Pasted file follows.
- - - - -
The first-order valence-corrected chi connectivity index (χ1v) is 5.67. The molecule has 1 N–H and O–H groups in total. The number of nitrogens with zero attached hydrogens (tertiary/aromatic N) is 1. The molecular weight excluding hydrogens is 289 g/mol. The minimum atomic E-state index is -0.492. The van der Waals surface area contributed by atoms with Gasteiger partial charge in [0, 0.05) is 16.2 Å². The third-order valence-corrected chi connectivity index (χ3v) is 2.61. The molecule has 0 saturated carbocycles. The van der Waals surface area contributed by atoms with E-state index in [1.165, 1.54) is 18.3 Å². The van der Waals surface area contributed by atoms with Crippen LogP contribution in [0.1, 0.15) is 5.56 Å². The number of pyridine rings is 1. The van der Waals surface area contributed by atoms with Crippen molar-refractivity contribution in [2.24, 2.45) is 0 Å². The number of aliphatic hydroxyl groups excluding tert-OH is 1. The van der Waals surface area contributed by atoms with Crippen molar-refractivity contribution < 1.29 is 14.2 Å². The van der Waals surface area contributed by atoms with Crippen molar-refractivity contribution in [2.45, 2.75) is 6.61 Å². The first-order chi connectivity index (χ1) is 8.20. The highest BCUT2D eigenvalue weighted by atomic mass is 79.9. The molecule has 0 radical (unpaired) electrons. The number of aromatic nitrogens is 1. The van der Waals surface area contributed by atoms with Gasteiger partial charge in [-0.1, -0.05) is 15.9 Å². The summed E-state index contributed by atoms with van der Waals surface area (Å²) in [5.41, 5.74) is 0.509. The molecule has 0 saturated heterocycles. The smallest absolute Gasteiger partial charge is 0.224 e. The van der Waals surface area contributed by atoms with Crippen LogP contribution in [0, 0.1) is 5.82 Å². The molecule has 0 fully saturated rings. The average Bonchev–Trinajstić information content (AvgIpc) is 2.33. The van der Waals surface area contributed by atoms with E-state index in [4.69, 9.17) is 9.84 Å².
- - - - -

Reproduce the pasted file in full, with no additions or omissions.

The first-order valence-corrected chi connectivity index (χ1v) is 5.67. The molecule has 1 N–H and O–H groups in total. The number of nitrogens with zero attached hydrogens (tertiary/aromatic N) is 1. The molecular weight excluding hydrogens is 289 g/mol. The minimum atomic E-state index is -0.492. The van der Waals surface area contributed by atoms with Gasteiger partial charge in [0, 0.05) is 16.2 Å². The third-order valence-corrected chi connectivity index (χ3v) is 2.61. The molecule has 0 saturated carbocycles. The van der Waals surface area contributed by atoms with E-state index in [1.165, 1.54) is 18.3 Å². The van der Waals surface area contributed by atoms with Crippen LogP contribution in [0.1, 0.15) is 5.56 Å². The number of pyridine rings is 1. The van der Waals surface area contributed by atoms with Crippen molar-refractivity contribution in [2.24, 2.45) is 0 Å². The number of aliphatic hydroxyl groups excluding tert-OH is 1. The van der Waals surface area contributed by atoms with Crippen molar-refractivity contribution < 1.29 is 14.2 Å². The van der Waals surface area contributed by atoms with Crippen molar-refractivity contribution in [2.45, 2.75) is 6.61 Å². The first-order chi connectivity index (χ1) is 8.20. The highest BCUT2D eigenvalue weighted by atomic mass is 79.9. The molecule has 0 radical (unpaired) electrons. The number of aromatic nitrogens is 1. The van der Waals surface area contributed by atoms with Gasteiger partial charge in [-0.1, -0.05) is 15.9 Å². The summed E-state index contributed by atoms with van der Waals surface area (Å²) in [5.41, 5.74) is 0.509. The molecule has 0 saturated heterocycles. The smallest absolute Gasteiger partial charge is 0.224 e. The van der Waals surface area contributed by atoms with Crippen LogP contribution in [0, 0.1) is 5.82 Å². The molecule has 0 fully saturated rings. The average Bonchev–Trinajstić information content (AvgIpc) is 2.33. The van der Waals surface area contributed by atoms with E-state index in [4.69, 9.17) is 9.84 Å².